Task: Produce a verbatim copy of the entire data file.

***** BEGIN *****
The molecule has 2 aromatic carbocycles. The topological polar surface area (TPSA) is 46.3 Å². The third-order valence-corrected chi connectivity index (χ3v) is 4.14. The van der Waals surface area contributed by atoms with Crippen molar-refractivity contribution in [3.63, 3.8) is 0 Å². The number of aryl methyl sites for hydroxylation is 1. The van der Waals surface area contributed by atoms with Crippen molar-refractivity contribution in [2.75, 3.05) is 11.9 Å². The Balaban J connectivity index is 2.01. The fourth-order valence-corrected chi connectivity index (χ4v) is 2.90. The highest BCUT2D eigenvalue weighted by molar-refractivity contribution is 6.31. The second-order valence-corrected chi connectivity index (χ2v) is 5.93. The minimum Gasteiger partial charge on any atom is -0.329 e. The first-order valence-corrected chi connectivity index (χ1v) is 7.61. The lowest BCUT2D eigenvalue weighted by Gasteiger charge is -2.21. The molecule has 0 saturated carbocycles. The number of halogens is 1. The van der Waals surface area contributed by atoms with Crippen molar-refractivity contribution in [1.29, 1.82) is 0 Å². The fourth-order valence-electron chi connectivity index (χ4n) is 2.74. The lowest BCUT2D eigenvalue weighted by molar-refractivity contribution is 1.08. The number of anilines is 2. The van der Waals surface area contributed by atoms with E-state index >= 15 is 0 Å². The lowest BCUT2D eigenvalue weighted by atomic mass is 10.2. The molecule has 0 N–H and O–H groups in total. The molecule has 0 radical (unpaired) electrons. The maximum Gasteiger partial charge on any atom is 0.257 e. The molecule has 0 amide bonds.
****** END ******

The molecule has 2 aromatic carbocycles. The topological polar surface area (TPSA) is 46.3 Å². The third-order valence-corrected chi connectivity index (χ3v) is 4.14. The van der Waals surface area contributed by atoms with Crippen molar-refractivity contribution in [3.63, 3.8) is 0 Å². The number of aryl methyl sites for hydroxylation is 1. The van der Waals surface area contributed by atoms with Crippen molar-refractivity contribution in [2.75, 3.05) is 11.9 Å². The Balaban J connectivity index is 2.01. The fourth-order valence-corrected chi connectivity index (χ4v) is 2.90. The highest BCUT2D eigenvalue weighted by molar-refractivity contribution is 6.31. The second-order valence-corrected chi connectivity index (χ2v) is 5.93. The minimum Gasteiger partial charge on any atom is -0.329 e. The first-order valence-corrected chi connectivity index (χ1v) is 7.61. The lowest BCUT2D eigenvalue weighted by Gasteiger charge is -2.21. The molecule has 0 saturated carbocycles. The number of halogens is 1. The van der Waals surface area contributed by atoms with Crippen molar-refractivity contribution in [1.29, 1.82) is 0 Å². The fourth-order valence-electron chi connectivity index (χ4n) is 2.74. The lowest BCUT2D eigenvalue weighted by molar-refractivity contribution is 1.08. The number of anilines is 2. The van der Waals surface area contributed by atoms with E-state index >= 15 is 0 Å². The lowest BCUT2D eigenvalue weighted by atomic mass is 10.2. The molecule has 0 N–H and O–H groups in total. The molecule has 0 radical (unpaired) electrons. The maximum Gasteiger partial charge on any atom is 0.257 e. The molecule has 0 amide bonds.